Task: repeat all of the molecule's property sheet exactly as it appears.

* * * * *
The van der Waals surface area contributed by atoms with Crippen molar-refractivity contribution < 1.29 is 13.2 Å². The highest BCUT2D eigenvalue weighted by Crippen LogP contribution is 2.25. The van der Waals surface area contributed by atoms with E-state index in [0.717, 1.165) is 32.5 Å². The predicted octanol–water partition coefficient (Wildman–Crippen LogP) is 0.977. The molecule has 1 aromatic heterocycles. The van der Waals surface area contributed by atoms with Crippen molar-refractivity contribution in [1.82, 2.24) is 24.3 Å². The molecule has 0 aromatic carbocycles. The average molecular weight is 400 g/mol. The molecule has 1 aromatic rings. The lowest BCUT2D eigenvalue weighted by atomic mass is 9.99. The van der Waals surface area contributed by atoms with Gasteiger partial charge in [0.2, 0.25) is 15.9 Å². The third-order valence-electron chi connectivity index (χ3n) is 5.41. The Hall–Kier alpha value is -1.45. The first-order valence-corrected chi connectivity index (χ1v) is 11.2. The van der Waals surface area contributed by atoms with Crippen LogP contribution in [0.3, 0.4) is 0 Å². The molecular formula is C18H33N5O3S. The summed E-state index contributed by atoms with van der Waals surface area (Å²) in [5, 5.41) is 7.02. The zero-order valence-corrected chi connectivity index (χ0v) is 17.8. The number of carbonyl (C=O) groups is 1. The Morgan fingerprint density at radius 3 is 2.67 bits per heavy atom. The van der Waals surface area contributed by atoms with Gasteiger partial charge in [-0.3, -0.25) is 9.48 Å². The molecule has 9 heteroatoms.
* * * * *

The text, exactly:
The van der Waals surface area contributed by atoms with Crippen molar-refractivity contribution < 1.29 is 13.2 Å². The highest BCUT2D eigenvalue weighted by Crippen LogP contribution is 2.25. The van der Waals surface area contributed by atoms with E-state index in [0.717, 1.165) is 32.5 Å². The predicted octanol–water partition coefficient (Wildman–Crippen LogP) is 0.977. The molecule has 1 aromatic heterocycles. The van der Waals surface area contributed by atoms with Crippen molar-refractivity contribution in [1.82, 2.24) is 24.3 Å². The molecule has 0 aromatic carbocycles. The average molecular weight is 400 g/mol. The molecule has 1 aromatic rings. The lowest BCUT2D eigenvalue weighted by atomic mass is 9.99. The van der Waals surface area contributed by atoms with Gasteiger partial charge in [0.2, 0.25) is 15.9 Å². The third-order valence-electron chi connectivity index (χ3n) is 5.41. The Hall–Kier alpha value is -1.45. The first-order valence-corrected chi connectivity index (χ1v) is 11.2. The van der Waals surface area contributed by atoms with Crippen LogP contribution in [0.3, 0.4) is 0 Å². The molecular formula is C18H33N5O3S. The summed E-state index contributed by atoms with van der Waals surface area (Å²) in [5, 5.41) is 7.02. The zero-order valence-corrected chi connectivity index (χ0v) is 17.8. The number of carbonyl (C=O) groups is 1. The Morgan fingerprint density at radius 3 is 2.67 bits per heavy atom. The van der Waals surface area contributed by atoms with Gasteiger partial charge in [-0.3, -0.25) is 9.48 Å². The molecule has 9 heteroatoms.